I thought this was a good summary of these items and definitely see likely correlation in DG. Humeral retroversion is interesting. There are physical changes that our bodies go through for high rep, specialized activities and I would imagine that applies to throwing a disc. Of course there is a combination of technique/mechanics, genetics, reps, age, access to coaching that works for you which apply to a skill like this.

I often wonder if my distance improvements are from reps or improvements in technique. Sometimes its hard to determine.

I feel like my floor continuously slowly improves and is initially related to technique but more on reps once you get the basic technique down. My ceiling seems more variable and bounces around more day to day and I think is more related to dialed in mechanics. I feel like my floor is 350' now (bad driver throw) with a 400' ceiling but even when my floor was more like 330', I could still occasionally hit 400'. Ceiling is probably naturally more variable and likely lags floor improvement.
 
Any links on this dude?

Because the most renown coaches in the world aren't getting every pro pitcher to that number.

I don't think so. Me and him didn't really get along at all. He snubbed my son/ had him snubbed from a few showcase teams (politics). I did like his coaching style though of intense physical workout.
 
Would be nice to have athlete X who starts at 40... I asked a local pro who is 42 and played for 20 years how much distance he lost and he thought around 50'. Is there good data on pitcher decline with age excluding Roger Clemons?
 
I thought this was a good summary of these items and definitely see likely correlation in DG. Humeral retroversion is interesting. There are physical changes that our bodies go through for high rep, specialized activities and I would imagine that applies to throwing a disc. Of course there is a combination of technique/mechanics, genetics, reps, age, access to coaching that works for you which apply to a skill like this.

I often wonder if my distance improvements are from reps or improvements in technique. Sometimes its hard to determine.

I feel like my floor continuously slowly improves and is initially related to technique but more on reps once you get the basic technique down. My ceiling seems more variable and bounces around more day to day and I think is more related to dialed in mechanics. I feel like my floor is 350' now (bad driver throw) with a 400' ceiling but even when my floor was more like 330', I could still occasionally hit 400'. Ceiling is probably naturally more variable and likely lags floor improvement.

I would argue that distance improvements are mostly physical effort and reps and partially technique.

Most people don't account for physical effort and reps because it happens so slowly thst over time it still feels like the same effort only the discs go farther. They think it must be improved mechanics. Saw this all the time in coaching baseball after a long winter. It would take several weeks and sometimes a few months of throwing for pitchers to get their velocity back up to where it was the previous year. It wasnt that their mechanics changed, it was that their muscular ability hadn't come back yet.

The average disc golfer I know doesn't really put in enough reps and work on effort to throw farther. They generally have good mechanics but because they lack the reps and effort they never throw really far. It's analogous to the pitcher coming off a long winter and sees his velocity down, gets discouraged or complacent, and never works on his effort and never really improves his velocity much from year to year.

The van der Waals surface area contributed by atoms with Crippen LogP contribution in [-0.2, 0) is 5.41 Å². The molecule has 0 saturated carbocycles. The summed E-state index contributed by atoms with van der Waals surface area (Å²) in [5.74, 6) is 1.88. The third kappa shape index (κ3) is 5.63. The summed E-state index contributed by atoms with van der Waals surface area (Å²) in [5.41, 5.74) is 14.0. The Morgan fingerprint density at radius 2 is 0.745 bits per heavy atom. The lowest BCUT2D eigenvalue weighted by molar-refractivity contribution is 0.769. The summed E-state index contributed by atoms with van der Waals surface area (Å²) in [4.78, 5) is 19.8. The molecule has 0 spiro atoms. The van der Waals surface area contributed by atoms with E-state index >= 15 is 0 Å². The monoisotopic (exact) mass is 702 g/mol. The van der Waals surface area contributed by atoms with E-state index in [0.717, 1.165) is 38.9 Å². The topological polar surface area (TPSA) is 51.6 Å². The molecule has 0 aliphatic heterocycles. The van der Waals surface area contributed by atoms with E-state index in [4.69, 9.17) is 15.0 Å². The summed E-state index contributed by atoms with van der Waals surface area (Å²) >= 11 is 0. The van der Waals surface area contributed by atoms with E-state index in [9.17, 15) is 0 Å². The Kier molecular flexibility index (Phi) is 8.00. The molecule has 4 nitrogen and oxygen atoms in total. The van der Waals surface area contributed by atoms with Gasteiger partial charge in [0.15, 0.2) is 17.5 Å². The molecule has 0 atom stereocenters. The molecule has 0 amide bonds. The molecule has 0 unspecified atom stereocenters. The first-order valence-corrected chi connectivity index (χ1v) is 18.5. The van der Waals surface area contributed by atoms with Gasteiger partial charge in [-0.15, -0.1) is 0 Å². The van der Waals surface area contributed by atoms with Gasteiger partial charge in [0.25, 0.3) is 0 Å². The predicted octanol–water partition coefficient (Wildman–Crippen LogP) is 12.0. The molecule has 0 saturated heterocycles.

Obviously an oversimplification but I would speculate that for the average male at 25 who just started playing and actively works on quality reps and improvement, the distribution would follow something like:
Sitting at 300' -> 90% mechanics, 10% reps
300-400' -> 50% mechanics, 50% reps
400-500' -> 30% mechanics, 70% reps -> personally think we are starting to get out of the "average male" limitations in this tier but I also disagree that anyone can throw 90. Could be a good concept for a reality TV show...
 
Just poppin in to say that there is an obvious increase in throw height as you increase distance. Alot of players seem to forget that. Just recently I was doing field work with a bud who can throw 350+ low disc golf shots all day long. He was happy his discs were landing flat, sliding, etc. I told him I could magically get him to 400 in one sentence. I simply said "release the disc higher". It worked. I forget where I read it, maybe one of the gurus can chime in but I think a max distance flight path looks similar to a question mark. ?
 
Obviously an oversimplification but I would speculate that for the average male at 25 who just started playing and actively works on quality reps and improvement, the distribution would follow something like:
Sitting at 300' -> 90% mechanics, 10% reps
300-400' -> 50% mechanics, 50% reps
400-500' -> 30% mechanics, 70% reps -> personally think we are starting to get out of the "average male" limitations in this tier but I also disagree that anyone can throw 90. Could be a good concept for a reality TV show...

I'm wondering if your progression assumes the thrower has learned good mechanics early on, and the reps later are assumed to be using that good form learned at first?
 
Speaking of "Good mechanics", how far must a person be able to throw to where people will generally agree that they must have "Good mechanics" to throw that far?